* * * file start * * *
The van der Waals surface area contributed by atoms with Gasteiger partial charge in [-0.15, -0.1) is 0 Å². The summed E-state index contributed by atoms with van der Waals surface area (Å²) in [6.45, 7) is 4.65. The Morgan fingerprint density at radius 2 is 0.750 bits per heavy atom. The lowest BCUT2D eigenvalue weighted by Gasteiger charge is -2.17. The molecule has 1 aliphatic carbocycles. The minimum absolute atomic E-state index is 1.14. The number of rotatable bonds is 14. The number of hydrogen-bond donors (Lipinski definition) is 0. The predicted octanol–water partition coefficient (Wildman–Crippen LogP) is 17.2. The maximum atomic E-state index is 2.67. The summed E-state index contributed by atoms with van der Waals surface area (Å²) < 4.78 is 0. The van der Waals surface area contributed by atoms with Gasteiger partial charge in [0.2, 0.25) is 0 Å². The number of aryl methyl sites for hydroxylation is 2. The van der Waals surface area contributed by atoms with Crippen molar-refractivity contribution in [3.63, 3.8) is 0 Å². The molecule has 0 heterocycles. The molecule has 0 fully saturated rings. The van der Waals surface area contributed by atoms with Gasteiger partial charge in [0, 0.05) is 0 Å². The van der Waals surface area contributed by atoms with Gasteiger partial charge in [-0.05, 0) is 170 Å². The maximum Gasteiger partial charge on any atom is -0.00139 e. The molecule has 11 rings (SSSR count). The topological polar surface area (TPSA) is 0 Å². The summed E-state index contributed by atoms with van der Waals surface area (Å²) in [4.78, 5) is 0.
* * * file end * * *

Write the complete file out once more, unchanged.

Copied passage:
The van der Waals surface area contributed by atoms with Gasteiger partial charge in [-0.15, -0.1) is 0 Å². The summed E-state index contributed by atoms with van der Waals surface area (Å²) in [6.45, 7) is 4.65. The Morgan fingerprint density at radius 2 is 0.750 bits per heavy atom. The lowest BCUT2D eigenvalue weighted by Gasteiger charge is -2.17. The molecule has 1 aliphatic carbocycles. The minimum absolute atomic E-state index is 1.14. The number of rotatable bonds is 14. The number of hydrogen-bond donors (Lipinski definition) is 0. The predicted octanol–water partition coefficient (Wildman–Crippen LogP) is 17.2. The maximum atomic E-state index is 2.67. The summed E-state index contributed by atoms with van der Waals surface area (Å²) < 4.78 is 0. The van der Waals surface area contributed by atoms with Gasteiger partial charge in [0.2, 0.25) is 0 Å². The number of aryl methyl sites for hydroxylation is 2. The van der Waals surface area contributed by atoms with Crippen molar-refractivity contribution in [3.63, 3.8) is 0 Å². The molecule has 0 heterocycles. The molecule has 0 fully saturated rings. The van der Waals surface area contributed by atoms with Gasteiger partial charge in [0, 0.05) is 0 Å². The van der Waals surface area contributed by atoms with Gasteiger partial charge in [-0.05, 0) is 170 Å². The maximum Gasteiger partial charge on any atom is -0.00139 e. The molecule has 11 rings (SSSR count). The topological polar surface area (TPSA) is 0 Å². The summed E-state index contributed by atoms with van der Waals surface area (Å²) in [4.78, 5) is 0.